Pros and Cons of the Confederal System of Government

The confederal system occupies the other extreme in terms of centralization of government. A confederal system of government is a loose relationship among a number of smaller political units.

The vast majority of political power and authority in the confederal system of government rests with the local governments whilst the central and federal government has to contend for the quite little power left.

Local governments have a greater latitude to act as they wish, but this freedom may times degenerates into conflicts between the state and the federal system of government. In some instances, the confederal system of government is just a little more than a union between independent states.

What is a Confederal System of Government

Confederal System of Government
Confederal System of Government

A confederation (also known as a confederal system of government) is a collection of independent states, joined together for the sole aim of common action generally in relation to other states. A Confederate statue is usually created by a pact.

A confederal system in a particular nation of the world even in those smallest towns tends to be organized for handling very critical matters which include but are not limited to defense and security, foreign and international relations, domestic trade, or currency, with the general government being required to provide support for all its members.

The American confederal system which is also known as the Confederate States of America—which governed the South during the Civil world war between the richest countries at the time is the best-known example that qualifies as a confederal system of government, but there have been others.

In fact, the first government of the United States, created by the Articles of Confederation (completed in 1777), was this exact type of system. Right now, Belgium basically runs a confederation between two largely independent states, In the north, we have Flanders and Wallonia in the south.

A confederal system of government is one in which sovereign states delegate power to a central government for very peculiar purposes. In 1981, The Gambia and Senegal came together to form what is known as the Senegambian Confederation which later collapsed in 1989, a quite popular African example of the Confederate system.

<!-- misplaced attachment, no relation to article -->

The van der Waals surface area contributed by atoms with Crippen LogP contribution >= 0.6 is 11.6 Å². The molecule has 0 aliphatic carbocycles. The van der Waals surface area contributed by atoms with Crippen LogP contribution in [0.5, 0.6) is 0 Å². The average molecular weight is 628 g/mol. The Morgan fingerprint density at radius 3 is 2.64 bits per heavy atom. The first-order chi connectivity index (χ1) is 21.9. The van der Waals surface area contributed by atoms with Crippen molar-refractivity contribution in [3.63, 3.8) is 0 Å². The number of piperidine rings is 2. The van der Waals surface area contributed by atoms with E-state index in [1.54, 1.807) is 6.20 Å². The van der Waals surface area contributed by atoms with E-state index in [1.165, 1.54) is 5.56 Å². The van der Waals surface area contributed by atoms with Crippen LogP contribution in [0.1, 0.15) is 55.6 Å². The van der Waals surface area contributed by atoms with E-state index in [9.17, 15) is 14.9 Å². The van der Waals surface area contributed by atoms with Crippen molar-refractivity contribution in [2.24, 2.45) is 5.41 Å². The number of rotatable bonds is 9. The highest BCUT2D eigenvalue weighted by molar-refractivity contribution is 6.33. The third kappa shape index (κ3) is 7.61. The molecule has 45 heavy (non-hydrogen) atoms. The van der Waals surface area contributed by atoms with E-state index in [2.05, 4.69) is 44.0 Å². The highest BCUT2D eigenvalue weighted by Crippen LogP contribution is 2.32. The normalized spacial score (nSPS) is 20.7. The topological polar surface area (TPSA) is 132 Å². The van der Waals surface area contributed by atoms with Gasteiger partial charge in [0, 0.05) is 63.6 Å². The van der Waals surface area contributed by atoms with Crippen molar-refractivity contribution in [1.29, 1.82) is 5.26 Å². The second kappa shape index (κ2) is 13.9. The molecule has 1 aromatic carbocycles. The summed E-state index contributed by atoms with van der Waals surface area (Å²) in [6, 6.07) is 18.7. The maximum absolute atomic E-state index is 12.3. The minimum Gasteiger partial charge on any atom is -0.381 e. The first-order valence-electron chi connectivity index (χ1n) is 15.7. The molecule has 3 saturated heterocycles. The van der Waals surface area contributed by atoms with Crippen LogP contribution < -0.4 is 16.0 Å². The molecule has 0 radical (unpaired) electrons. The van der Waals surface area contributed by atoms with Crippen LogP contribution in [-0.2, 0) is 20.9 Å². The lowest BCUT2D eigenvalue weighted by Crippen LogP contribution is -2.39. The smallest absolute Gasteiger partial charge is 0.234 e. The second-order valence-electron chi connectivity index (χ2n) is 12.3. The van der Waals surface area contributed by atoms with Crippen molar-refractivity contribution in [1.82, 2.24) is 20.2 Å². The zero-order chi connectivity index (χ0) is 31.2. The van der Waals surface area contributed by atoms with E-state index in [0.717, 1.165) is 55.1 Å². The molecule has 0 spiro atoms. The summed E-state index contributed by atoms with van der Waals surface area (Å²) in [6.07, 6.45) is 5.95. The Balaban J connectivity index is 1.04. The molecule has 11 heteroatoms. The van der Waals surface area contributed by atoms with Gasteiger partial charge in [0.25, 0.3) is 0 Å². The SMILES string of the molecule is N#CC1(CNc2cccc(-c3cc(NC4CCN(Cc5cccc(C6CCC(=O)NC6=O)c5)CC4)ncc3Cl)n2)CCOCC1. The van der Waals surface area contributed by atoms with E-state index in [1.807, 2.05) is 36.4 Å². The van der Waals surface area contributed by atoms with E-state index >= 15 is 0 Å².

The exactness of the relationship among each member state constituting a country operating the confederate state varies considerably. In the same vein, the relationship between the member states and the general government in these countries, and the distribution of powers among them is highly variable.

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Some countries that operate a confederal system are nothing different from the popular international organizations. Other nations practicing this confederal system with stricter rules may just resemble federal systems. Since the member states of a confederal system retain their sovereignty, they have a subtle right to secession.

Under a confederal system arrangement, in sharp contrast with a federal one, the central authority is notably quite weak. Decisions made by the general government in a unicameral legislature, a council of the member states, require consequent implementation by the member states to take effect.

They are therefore not laws binding directly upon the individual, but instead have more of the characteristic of inter-state agreements. Also, decision-making in the general government usually proceeds by consensus (unanimity) and not by majority, which makes for a slow and inefficient government.

These problematic features, limiting the effectiveness of the union, mean that political pressure tends to build over time for the transition to a federal system of government, as happened in the American, Swiss, German and European cases of regional integration.

How Does the Federal System Stand Apart From a Confederal System?

The federal system differs from a confederal system in the sense that the general level of government is secondary to the regional level, and from devolution within a unitary state, in which the regional level of government is subordinate to the general level.

It represents the central form in the pathway of regional integration or separation, bounded on the less integrated side by confederalism and on the more integrated side by devolution within a unitary state. Note that devolution means the transfer or delegation of power to a lower level, especially by the central government to the local or regional administration.

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Features of Confederal Systems of Government

A confederal system is made up of two or more independent states. It must be said that the component states are allowed to remain as separate international entities reserving for them the power to handle their own foreign policy.

The central government is usually weak while the component units are rather strong.

The confederal system of government depends upon the other component states to contribute military resources to defend the confederation.

When it comes to power-sharing, the component states in a confederal system are vested with exclusive powers while the residual powers are reserved for the central government.

In a confederal system, the constitution allows for any of the component units to secede from the others at any time if it so desires. This is a sharp contrast to the federal system of government where the right of breakaway is usually disallowed.

Consensus has it that citizens are known to show loyalty to the component states rather than their allegiance staying with the central government.

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